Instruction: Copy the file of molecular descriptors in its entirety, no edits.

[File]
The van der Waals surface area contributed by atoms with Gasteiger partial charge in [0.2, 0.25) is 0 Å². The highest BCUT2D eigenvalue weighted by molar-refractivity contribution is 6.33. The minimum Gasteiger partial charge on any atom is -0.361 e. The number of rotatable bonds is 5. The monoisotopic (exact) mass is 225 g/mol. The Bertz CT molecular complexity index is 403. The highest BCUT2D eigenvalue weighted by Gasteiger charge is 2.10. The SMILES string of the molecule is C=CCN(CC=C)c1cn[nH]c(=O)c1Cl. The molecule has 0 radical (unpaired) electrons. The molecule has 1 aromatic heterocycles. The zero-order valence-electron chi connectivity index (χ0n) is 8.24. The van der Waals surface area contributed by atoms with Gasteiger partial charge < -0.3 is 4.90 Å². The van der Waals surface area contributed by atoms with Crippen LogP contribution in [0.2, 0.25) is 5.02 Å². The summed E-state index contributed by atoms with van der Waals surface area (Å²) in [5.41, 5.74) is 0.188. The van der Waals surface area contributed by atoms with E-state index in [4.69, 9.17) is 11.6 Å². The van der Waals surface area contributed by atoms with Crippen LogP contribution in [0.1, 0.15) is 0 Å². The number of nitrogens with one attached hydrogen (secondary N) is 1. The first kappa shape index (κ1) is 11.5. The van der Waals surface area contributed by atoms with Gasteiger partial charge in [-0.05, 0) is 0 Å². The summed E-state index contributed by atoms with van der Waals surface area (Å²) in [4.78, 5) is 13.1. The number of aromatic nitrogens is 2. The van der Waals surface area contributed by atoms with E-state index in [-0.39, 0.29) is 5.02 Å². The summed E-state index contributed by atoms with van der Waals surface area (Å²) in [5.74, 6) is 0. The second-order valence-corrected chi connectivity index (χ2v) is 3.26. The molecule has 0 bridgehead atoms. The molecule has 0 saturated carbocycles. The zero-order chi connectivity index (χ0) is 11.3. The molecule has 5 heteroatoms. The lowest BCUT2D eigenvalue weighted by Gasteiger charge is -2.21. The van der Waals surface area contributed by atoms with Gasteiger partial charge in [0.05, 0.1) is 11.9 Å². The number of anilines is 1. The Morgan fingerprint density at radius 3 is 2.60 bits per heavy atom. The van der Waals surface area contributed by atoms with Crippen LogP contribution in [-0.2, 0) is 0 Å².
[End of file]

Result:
The van der Waals surface area contributed by atoms with Gasteiger partial charge in [0.2, 0.25) is 0 Å². The highest BCUT2D eigenvalue weighted by molar-refractivity contribution is 6.33. The minimum Gasteiger partial charge on any atom is -0.361 e. The number of rotatable bonds is 5. The monoisotopic (exact) mass is 225 g/mol. The Bertz CT molecular complexity index is 403. The highest BCUT2D eigenvalue weighted by Gasteiger charge is 2.10. The SMILES string of the molecule is C=CCN(CC=C)c1cn[nH]c(=O)c1Cl. The molecule has 0 radical (unpaired) electrons. The molecule has 1 aromatic heterocycles. The zero-order valence-electron chi connectivity index (χ0n) is 8.24. The van der Waals surface area contributed by atoms with Gasteiger partial charge < -0.3 is 4.90 Å². The van der Waals surface area contributed by atoms with Crippen LogP contribution in [0.2, 0.25) is 5.02 Å². The summed E-state index contributed by atoms with van der Waals surface area (Å²) in [5.41, 5.74) is 0.188. The van der Waals surface area contributed by atoms with E-state index in [4.69, 9.17) is 11.6 Å². The van der Waals surface area contributed by atoms with Crippen LogP contribution in [0.1, 0.15) is 0 Å². The number of nitrogens with one attached hydrogen (secondary N) is 1. The first kappa shape index (κ1) is 11.5. The van der Waals surface area contributed by atoms with Gasteiger partial charge in [-0.05, 0) is 0 Å². The summed E-state index contributed by atoms with van der Waals surface area (Å²) in [4.78, 5) is 13.1. The number of aromatic nitrogens is 2. The van der Waals surface area contributed by atoms with E-state index in [-0.39, 0.29) is 5.02 Å². The summed E-state index contributed by atoms with van der Waals surface area (Å²) in [5.74, 6) is 0. The second-order valence-corrected chi connectivity index (χ2v) is 3.26. The molecule has 0 bridgehead atoms. The molecule has 0 saturated carbocycles. The zero-order chi connectivity index (χ0) is 11.3. The molecule has 5 heteroatoms. The lowest BCUT2D eigenvalue weighted by Gasteiger charge is -2.21. The van der Waals surface area contributed by atoms with Gasteiger partial charge in [0.05, 0.1) is 11.9 Å². The number of anilines is 1. The Morgan fingerprint density at radius 3 is 2.60 bits per heavy atom. The van der Waals surface area contributed by atoms with Crippen LogP contribution in [-0.2, 0) is 0 Å².